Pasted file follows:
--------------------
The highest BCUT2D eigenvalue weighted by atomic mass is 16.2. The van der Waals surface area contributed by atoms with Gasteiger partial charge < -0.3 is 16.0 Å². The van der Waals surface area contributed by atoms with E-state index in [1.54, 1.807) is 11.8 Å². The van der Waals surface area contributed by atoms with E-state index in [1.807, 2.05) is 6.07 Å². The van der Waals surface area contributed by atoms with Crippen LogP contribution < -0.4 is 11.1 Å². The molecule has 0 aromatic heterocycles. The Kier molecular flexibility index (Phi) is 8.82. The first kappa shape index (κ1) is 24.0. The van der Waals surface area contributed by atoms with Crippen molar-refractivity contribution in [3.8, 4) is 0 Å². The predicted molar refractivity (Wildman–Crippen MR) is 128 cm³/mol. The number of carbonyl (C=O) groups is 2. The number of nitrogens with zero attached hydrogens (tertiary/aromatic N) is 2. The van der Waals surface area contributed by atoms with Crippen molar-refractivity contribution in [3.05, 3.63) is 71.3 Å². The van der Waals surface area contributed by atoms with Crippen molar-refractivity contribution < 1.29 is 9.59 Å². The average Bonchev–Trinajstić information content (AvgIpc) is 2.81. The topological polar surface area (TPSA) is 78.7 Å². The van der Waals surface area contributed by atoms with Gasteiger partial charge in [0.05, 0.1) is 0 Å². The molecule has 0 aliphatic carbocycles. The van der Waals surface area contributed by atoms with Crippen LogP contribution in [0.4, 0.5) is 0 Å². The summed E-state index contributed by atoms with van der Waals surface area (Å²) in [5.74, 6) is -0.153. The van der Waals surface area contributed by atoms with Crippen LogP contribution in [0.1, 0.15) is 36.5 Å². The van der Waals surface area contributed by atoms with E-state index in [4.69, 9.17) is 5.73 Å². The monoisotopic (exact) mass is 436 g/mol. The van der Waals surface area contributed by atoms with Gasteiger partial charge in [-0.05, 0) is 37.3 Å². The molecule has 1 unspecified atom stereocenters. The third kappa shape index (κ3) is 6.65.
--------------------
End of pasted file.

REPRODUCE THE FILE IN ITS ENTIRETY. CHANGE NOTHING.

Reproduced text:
The highest BCUT2D eigenvalue weighted by atomic mass is 16.2. The van der Waals surface area contributed by atoms with Gasteiger partial charge < -0.3 is 16.0 Å². The van der Waals surface area contributed by atoms with E-state index in [1.54, 1.807) is 11.8 Å². The van der Waals surface area contributed by atoms with E-state index in [1.807, 2.05) is 6.07 Å². The van der Waals surface area contributed by atoms with Crippen LogP contribution < -0.4 is 11.1 Å². The molecule has 0 aromatic heterocycles. The Kier molecular flexibility index (Phi) is 8.82. The first kappa shape index (κ1) is 24.0. The van der Waals surface area contributed by atoms with Crippen molar-refractivity contribution in [3.8, 4) is 0 Å². The predicted molar refractivity (Wildman–Crippen MR) is 128 cm³/mol. The number of carbonyl (C=O) groups is 2. The number of nitrogens with zero attached hydrogens (tertiary/aromatic N) is 2. The van der Waals surface area contributed by atoms with Crippen molar-refractivity contribution in [3.05, 3.63) is 71.3 Å². The van der Waals surface area contributed by atoms with Crippen molar-refractivity contribution < 1.29 is 9.59 Å². The average Bonchev–Trinajstić information content (AvgIpc) is 2.81. The topological polar surface area (TPSA) is 78.7 Å². The van der Waals surface area contributed by atoms with Gasteiger partial charge in [0.05, 0.1) is 0 Å². The molecule has 0 aliphatic carbocycles. The van der Waals surface area contributed by atoms with Crippen LogP contribution in [0.4, 0.5) is 0 Å². The summed E-state index contributed by atoms with van der Waals surface area (Å²) in [5.74, 6) is -0.153. The van der Waals surface area contributed by atoms with Crippen LogP contribution in [0.1, 0.15) is 36.5 Å². The van der Waals surface area contributed by atoms with E-state index in [4.69, 9.17) is 5.73 Å². The monoisotopic (exact) mass is 436 g/mol. The van der Waals surface area contributed by atoms with Gasteiger partial charge in [-0.05, 0) is 37.3 Å². The molecule has 1 unspecified atom stereocenters. The third kappa shape index (κ3) is 6.65.